Review: Galileo Galilei

Philip Glass’ eighteenth opera shows ten different episodes from Galileo’s life in reverse chronological order. Beginning with the blind Galileo lamenting that which he can no longer see the day before his death, the opera culminates with Galileo as a young boy watching an early opera by his father on the subject of Orion. Along the way, we witness his interrogation and recantation, the characters of A Dialogue Concerning the Two Chief World Systems come alive and discourse, Galileo discusses his new book with his friend Cardinal Barberini and teaches his daughter about the motion of a pendulum, and immediately preceding the opera within an opera, Galileo presents his telescope to the Duchess and women of the court before he and the Duchess reminisce about the same opera.

Dialogue Concerning the Two Chief World Systems
Dialogue Concerning the Two Chief World Systems

New Chamber Opera’s production (omitting the third scene, where Galileo’s daughter sends him letters of love and support) took place in the antechapel of New College, a space that encapsulates some of the tensions between intimacy and grand historical events that are present throughout the opera. The stage area was set in front of the screen into the chapel proper, and the audience seated on the same level in a semicircle around the stage.  This small space, coupled with the soaring ceiling of the chapel, gave a sense of intimacy to Galileo’s discussion with his daughter, and the discussion with Cardinal Barberini (powerfully and profoundly sung by Daniel Tate), but the instrumental interlude that acts as a commentary to Galileo’s experiments allows the audience’s focus to open up into the tall space – suitable for an astronomer that opened up the heavens with his telescope.

However, an attempt to highlight the isolation of the dying Galileo by placing Nick Pritchard on top of a column of scaffolding set behind one side of the audience was highly atmospheric, but lost out rather to the fact that half of the audience then could not see him. Arguably, this opening scene in which only Galileo sings should be the most intimate (balancing the large forces for the Orion Opera at the end), but the emotional effect was negated by a lack of diction from Pritchard during the scene, and no possibility of visually engaging with the character. This was a shame, as Pritchard’s voice was one of the highlights of the opera.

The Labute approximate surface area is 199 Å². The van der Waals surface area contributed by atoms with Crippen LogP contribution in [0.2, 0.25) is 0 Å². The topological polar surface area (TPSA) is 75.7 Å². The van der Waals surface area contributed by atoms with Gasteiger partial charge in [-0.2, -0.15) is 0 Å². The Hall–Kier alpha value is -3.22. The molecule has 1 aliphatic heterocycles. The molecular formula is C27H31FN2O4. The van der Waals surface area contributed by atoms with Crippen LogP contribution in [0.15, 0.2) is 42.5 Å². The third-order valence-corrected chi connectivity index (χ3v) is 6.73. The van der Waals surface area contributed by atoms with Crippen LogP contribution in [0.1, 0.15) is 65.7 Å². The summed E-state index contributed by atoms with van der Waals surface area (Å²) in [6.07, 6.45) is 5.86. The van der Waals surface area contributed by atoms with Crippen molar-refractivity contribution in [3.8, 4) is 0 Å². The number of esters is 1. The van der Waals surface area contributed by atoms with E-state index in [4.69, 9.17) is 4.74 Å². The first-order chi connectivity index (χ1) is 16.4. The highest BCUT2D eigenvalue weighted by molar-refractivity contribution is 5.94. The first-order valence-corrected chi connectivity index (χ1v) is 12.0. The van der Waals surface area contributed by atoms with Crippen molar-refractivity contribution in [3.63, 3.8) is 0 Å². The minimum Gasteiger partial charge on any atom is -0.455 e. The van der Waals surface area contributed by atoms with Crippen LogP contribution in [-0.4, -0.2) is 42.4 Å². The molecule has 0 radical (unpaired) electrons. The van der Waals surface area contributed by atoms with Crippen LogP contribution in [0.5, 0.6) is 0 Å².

Similarly, more could have been made of the contrast between the cardinals speaking in third person in their interrogation of Galileo and calls for his recantation, and Galileo’s direct utterances. Though Pritchard was at a disadvantage in the recantation scene by still being on top of his pillar, more could have been made of the repetition of text for emphasis, matching Glass’ minimalist score. The cardinals themselves (and Daniel Tate as the Pope) were highly effective in their almost mechanistic unison, and ensemble throughout the opera was a strong point aided by excellent direction from Harry Sever.


The singing from the cast was superb throughout, although the men were especially strong in this production. Likewise, the instrumentalists coped very well with a metrically demanding minimalist score, and especial mention should be made of the percussion, who provided an indispensable rhythmic backbone. However, the production missed some opportunities to play with levels of intimacy between stage and audience, and occasionally detracted from the excellent singing of the cast. Overall, a fine addition to the celebration of Galileo Galilei’s four-hundred and forty-ninth birthday.

H. J. Bickley

For more information about New Chamber Opera, please visit their website.

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